Bobby Broom

Song And Dance

origin 82475

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MUSIC REVIEW BY Mark F. Turner, All About Jazz

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Most everyone has a favorite tune: A song that lingers in memory and takes you back to another time and place. For many years jazz musicians have transformed popular songs into instrumental pieces such as John Coltrane's version of the Rodgers and Hammerstein hit "My Favorite Things." There is magic in taking something familiar and transforming it into something new, as Chicago guitarist Bobby Broom proves once again on his new release Song and Dance.

An active and respected musician and educator, Broom is an authentic jazz guitarist with roots and vision. He's paid his dues and continues to grow, releasing the popular jazz funk debut Clean Sweep (GRP/Arista, 1981) and others as a leader; performing with jazz giants including Miles Davis, Stanley Turrentine and Sonny Rollins; and playing regularly with the Deep Blue Organ Trio. When you listen to him play it's clear that he's the real deal.

His trio has evolved over the years and now includes the solid anchor of bassist Dennis Carroll and percussive drummer Kobie Watkins. The recording documents musicians who share an intuitive awareness of the music and one another. The recording's technical aspects of improvisation, style, and execution could be analyzed, but the important factor is that the music is soulfully articulated so that the listener becomes more than just an aural spectator but an active participant in the listening experience.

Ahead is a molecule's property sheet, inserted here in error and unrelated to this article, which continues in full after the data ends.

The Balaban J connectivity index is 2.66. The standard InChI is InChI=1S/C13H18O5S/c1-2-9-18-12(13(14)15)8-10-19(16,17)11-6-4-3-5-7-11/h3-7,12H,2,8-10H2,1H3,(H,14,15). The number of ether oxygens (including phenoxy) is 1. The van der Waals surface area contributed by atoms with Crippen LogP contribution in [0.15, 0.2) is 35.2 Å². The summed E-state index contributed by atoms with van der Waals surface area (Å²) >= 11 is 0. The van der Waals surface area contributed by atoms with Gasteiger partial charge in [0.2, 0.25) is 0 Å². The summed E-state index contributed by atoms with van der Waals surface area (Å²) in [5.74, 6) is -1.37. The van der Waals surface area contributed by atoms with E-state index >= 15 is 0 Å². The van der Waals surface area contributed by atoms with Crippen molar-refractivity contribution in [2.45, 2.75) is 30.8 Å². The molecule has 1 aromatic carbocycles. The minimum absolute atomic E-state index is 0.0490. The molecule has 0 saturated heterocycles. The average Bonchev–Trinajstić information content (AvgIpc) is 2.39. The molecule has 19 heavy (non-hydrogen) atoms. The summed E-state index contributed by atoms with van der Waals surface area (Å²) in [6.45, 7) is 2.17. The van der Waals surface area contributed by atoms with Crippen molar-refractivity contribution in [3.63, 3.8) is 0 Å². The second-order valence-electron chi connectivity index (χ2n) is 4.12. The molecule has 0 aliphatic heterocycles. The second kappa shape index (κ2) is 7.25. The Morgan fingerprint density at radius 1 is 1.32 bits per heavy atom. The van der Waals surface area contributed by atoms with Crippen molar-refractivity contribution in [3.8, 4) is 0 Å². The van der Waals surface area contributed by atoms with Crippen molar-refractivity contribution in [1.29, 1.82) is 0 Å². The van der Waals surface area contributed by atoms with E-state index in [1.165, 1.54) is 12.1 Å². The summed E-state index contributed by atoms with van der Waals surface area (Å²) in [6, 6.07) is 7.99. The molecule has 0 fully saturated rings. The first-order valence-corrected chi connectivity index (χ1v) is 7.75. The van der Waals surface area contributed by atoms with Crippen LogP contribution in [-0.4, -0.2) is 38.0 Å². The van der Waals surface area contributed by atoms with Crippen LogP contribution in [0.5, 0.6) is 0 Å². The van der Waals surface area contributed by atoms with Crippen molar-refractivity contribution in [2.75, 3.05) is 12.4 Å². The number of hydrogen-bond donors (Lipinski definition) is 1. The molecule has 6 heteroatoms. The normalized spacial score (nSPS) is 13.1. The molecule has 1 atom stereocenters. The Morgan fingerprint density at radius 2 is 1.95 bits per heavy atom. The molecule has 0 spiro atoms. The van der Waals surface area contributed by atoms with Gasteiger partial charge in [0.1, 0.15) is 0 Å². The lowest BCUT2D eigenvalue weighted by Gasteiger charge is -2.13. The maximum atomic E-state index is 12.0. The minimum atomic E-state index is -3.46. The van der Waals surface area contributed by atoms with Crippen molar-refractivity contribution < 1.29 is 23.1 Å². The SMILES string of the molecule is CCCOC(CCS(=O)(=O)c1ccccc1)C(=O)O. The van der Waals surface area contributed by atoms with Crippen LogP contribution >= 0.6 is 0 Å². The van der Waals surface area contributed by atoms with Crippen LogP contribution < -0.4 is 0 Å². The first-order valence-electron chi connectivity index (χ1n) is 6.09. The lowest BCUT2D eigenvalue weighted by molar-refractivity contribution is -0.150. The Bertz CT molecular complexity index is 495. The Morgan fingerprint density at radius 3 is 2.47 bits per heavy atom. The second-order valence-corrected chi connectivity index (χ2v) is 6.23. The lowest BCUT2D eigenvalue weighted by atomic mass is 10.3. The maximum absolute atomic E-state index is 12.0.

Like Broom's previous trio recording Stand! (Premonition, 2001). the new recording breathes new life into old favorites like The Beatles' "Can't Buy Me Love" and R&B singer Luther Vandross' hit, Superstar." This music is rooted in experience as Broom plays with deep emotion and soul, suffused with an exquisite sense of timing as he skillfully interlaces chords and notes just as effective (in his own way) as his heroes Wes Montgomery, early George Benson, and Grant Green. But he is a contemporary stylist, and when you listen to the original "Blues For Modern Man" it could easily be paraphrased as jazz guitar for the modern musician.

When's the last time you heard a jazz version of the 1950's television show The Little Rascals' theme song, "Good Old Days"? The trio transforms the tune into a swinging piece that is creative yet also retains its originality. Other gems are unearthed like the sweet version of "Wichita Lineman," first recorded by country pop singer Glen Campbell. Broom's own originals glow as well. Song and Dance can be appreciated on many levels: as a serious jazz guitar recording; for its excellent trio interaction; or for its unique song interpretations. Even if you have never heard of these songs they are at once embraceable and warm; like old friends.






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